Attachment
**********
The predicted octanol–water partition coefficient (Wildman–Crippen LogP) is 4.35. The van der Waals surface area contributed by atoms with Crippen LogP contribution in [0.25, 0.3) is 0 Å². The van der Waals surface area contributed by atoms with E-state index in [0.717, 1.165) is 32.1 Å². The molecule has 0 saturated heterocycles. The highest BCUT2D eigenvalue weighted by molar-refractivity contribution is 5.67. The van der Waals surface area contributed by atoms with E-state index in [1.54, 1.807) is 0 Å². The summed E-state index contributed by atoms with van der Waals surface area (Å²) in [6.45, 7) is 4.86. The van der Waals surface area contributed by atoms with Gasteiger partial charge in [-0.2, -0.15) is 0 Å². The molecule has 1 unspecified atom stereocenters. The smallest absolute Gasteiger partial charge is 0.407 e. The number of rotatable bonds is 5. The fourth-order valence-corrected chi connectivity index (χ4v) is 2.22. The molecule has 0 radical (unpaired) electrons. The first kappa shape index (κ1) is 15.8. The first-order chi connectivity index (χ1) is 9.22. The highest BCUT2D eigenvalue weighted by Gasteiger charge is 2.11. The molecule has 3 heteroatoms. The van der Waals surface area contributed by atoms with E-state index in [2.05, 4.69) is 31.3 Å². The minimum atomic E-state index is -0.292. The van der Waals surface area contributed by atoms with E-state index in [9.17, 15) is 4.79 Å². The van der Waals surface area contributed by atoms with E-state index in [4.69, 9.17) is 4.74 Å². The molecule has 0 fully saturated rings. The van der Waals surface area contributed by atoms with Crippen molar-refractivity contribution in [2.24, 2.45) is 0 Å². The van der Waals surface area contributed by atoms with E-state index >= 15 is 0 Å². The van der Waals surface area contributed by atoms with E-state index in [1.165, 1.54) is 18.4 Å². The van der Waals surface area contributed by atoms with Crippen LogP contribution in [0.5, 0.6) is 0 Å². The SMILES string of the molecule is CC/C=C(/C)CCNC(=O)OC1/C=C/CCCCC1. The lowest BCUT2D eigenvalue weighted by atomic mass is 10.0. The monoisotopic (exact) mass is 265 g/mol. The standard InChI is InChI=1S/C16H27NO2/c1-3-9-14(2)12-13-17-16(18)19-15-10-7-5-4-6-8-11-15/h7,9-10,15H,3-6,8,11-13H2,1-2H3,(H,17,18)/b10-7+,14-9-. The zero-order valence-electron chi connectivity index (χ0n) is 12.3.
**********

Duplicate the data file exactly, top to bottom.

The predicted octanol–water partition coefficient (Wildman–Crippen LogP) is 4.35. The van der Waals surface area contributed by atoms with Crippen LogP contribution in [0.25, 0.3) is 0 Å². The van der Waals surface area contributed by atoms with E-state index in [0.717, 1.165) is 32.1 Å². The molecule has 0 saturated heterocycles. The highest BCUT2D eigenvalue weighted by molar-refractivity contribution is 5.67. The van der Waals surface area contributed by atoms with E-state index in [1.54, 1.807) is 0 Å². The summed E-state index contributed by atoms with van der Waals surface area (Å²) in [6.45, 7) is 4.86. The van der Waals surface area contributed by atoms with Gasteiger partial charge in [-0.2, -0.15) is 0 Å². The molecule has 1 unspecified atom stereocenters. The smallest absolute Gasteiger partial charge is 0.407 e. The number of rotatable bonds is 5. The fourth-order valence-corrected chi connectivity index (χ4v) is 2.22. The molecule has 0 radical (unpaired) electrons. The first kappa shape index (κ1) is 15.8. The first-order chi connectivity index (χ1) is 9.22. The highest BCUT2D eigenvalue weighted by Gasteiger charge is 2.11. The molecule has 3 heteroatoms. The van der Waals surface area contributed by atoms with E-state index in [2.05, 4.69) is 31.3 Å². The minimum atomic E-state index is -0.292. The van der Waals surface area contributed by atoms with E-state index in [9.17, 15) is 4.79 Å². The van der Waals surface area contributed by atoms with E-state index in [4.69, 9.17) is 4.74 Å². The molecule has 0 fully saturated rings. The van der Waals surface area contributed by atoms with Crippen molar-refractivity contribution in [2.24, 2.45) is 0 Å². The van der Waals surface area contributed by atoms with E-state index >= 15 is 0 Å². The van der Waals surface area contributed by atoms with E-state index in [1.165, 1.54) is 18.4 Å². The van der Waals surface area contributed by atoms with Crippen LogP contribution in [0.5, 0.6) is 0 Å². The SMILES string of the molecule is CC/C=C(/C)CCNC(=O)OC1/C=C/CCCCC1. The lowest BCUT2D eigenvalue weighted by atomic mass is 10.0. The monoisotopic (exact) mass is 265 g/mol. The standard InChI is InChI=1S/C16H27NO2/c1-3-9-14(2)12-13-17-16(18)19-15-10-7-5-4-6-8-11-15/h7,9-10,15H,3-6,8,11-13H2,1-2H3,(H,17,18)/b10-7+,14-9-. The zero-order valence-electron chi connectivity index (χ0n) is 12.3.